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MAC Randomization and Location Analytics

Certain data can be collected passively from Bluetooth devices, without any active engagement with the users. However, passive analytics has limitations. Read further to understand the issues and how active analytics can help.

Available Data from Bluetooth Devices

A Bluetooth device, like any wireless device, announces itself to the world by sending advertisement packets. The most common payloads are:

  • Local Name
  • Power Level
  • Manufacturer-Specific Data (including payloads for iBeacon, AltBeacon, and Eddystone)

However, BLE devices do not advertise constantly. For example, a phone might not advertise when ringing or when receiving a text message.

MAC Randomization

While advertising, the device can also indicate if it is using its physical MAC address or a random MAC address.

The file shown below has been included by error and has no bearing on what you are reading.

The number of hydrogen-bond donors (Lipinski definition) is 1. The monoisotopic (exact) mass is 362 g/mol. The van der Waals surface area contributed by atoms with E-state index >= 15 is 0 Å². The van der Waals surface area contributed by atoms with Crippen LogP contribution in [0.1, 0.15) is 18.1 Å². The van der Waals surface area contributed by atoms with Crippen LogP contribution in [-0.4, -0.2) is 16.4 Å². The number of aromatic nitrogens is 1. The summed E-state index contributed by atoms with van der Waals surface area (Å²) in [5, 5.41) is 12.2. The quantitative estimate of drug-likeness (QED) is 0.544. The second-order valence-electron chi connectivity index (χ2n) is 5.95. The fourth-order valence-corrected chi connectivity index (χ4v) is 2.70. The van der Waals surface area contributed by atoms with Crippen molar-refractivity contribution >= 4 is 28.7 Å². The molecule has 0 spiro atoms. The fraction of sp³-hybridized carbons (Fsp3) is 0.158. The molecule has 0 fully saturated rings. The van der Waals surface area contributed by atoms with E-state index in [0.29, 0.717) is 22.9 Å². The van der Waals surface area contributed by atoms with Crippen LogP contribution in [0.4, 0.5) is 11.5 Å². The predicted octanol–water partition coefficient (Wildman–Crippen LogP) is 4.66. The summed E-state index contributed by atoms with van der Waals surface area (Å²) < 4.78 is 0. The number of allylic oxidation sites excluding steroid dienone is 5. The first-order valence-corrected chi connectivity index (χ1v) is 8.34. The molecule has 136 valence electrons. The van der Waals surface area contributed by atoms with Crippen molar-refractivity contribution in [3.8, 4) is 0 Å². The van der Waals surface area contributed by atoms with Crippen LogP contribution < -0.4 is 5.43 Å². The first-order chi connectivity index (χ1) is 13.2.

Generally, MAC randomization does not occur with BLE beacon tags or accessories such as wireless headsets. However, most mobile devices randomize their MAC address. For example, each time that an iOS or MacOS device wakes up, it uses a new, random MAC address.

Impact of MAC Randomization

MAC randomization benefits users by protecting their privacy and ensuring that the device is not easily trackable. However, if you're relying on passive analytics, MAC randomization poses some challenges.

  • Hidden MAC addresses—If you try to search the data by using a device's physical MAC address, you won't find it. Only a random MAC address is advertised, so the physical MAC address is not detectable.

  • Multiple MAC addresses—Because certain devices advertise new MAC addresses whenever they wake up, you might see multiple addresses from one device.

Active Analytics

Passive analytics has challenges due to the limited data in the advertisement packets, the fact that devices do not transmit constantly, and MAC randomization.

Active analytics can be a much more valuable approach. By developing Juniper Mist™ SDK-enabled applications, you can drive user engagement and collect more information. For example, you can collect information when users log in, click buttons, and follow links. Because the users identify themselves when they log in, the data that you collect is de-anonymized. You're counting and tracking the actual users of your application, without the issues that can result from MAC randomization.